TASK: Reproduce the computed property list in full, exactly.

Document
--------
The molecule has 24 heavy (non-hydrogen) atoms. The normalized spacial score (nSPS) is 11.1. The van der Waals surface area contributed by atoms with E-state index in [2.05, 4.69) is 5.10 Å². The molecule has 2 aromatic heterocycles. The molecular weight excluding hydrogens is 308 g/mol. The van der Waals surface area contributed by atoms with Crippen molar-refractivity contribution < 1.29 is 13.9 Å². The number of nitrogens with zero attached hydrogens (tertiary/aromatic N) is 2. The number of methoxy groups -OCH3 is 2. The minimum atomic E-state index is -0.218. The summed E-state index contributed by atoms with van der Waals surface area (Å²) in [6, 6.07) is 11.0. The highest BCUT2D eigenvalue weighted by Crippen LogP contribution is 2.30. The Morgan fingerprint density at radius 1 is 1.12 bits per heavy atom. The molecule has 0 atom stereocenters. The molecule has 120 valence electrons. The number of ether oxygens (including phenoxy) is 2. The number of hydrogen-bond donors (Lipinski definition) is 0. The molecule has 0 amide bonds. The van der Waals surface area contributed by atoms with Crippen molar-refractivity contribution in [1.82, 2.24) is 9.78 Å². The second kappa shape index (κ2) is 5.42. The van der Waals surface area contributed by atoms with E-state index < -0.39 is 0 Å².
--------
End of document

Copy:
The molecule has 24 heavy (non-hydrogen) atoms. The normalized spacial score (nSPS) is 11.1. The van der Waals surface area contributed by atoms with E-state index in [2.05, 4.69) is 5.10 Å². The molecule has 2 aromatic heterocycles. The molecular weight excluding hydrogens is 308 g/mol. The van der Waals surface area contributed by atoms with Crippen molar-refractivity contribution < 1.29 is 13.9 Å². The number of nitrogens with zero attached hydrogens (tertiary/aromatic N) is 2. The number of methoxy groups -OCH3 is 2. The minimum atomic E-state index is -0.218. The summed E-state index contributed by atoms with van der Waals surface area (Å²) in [6, 6.07) is 11.0. The highest BCUT2D eigenvalue weighted by Crippen LogP contribution is 2.30. The Morgan fingerprint density at radius 1 is 1.12 bits per heavy atom. The molecule has 0 atom stereocenters. The molecule has 120 valence electrons. The number of ether oxygens (including phenoxy) is 2. The number of hydrogen-bond donors (Lipinski definition) is 0. The molecule has 0 amide bonds. The van der Waals surface area contributed by atoms with Crippen molar-refractivity contribution in [1.82, 2.24) is 9.78 Å². The second kappa shape index (κ2) is 5.42. The van der Waals surface area contributed by atoms with E-state index < -0.39 is 0 Å².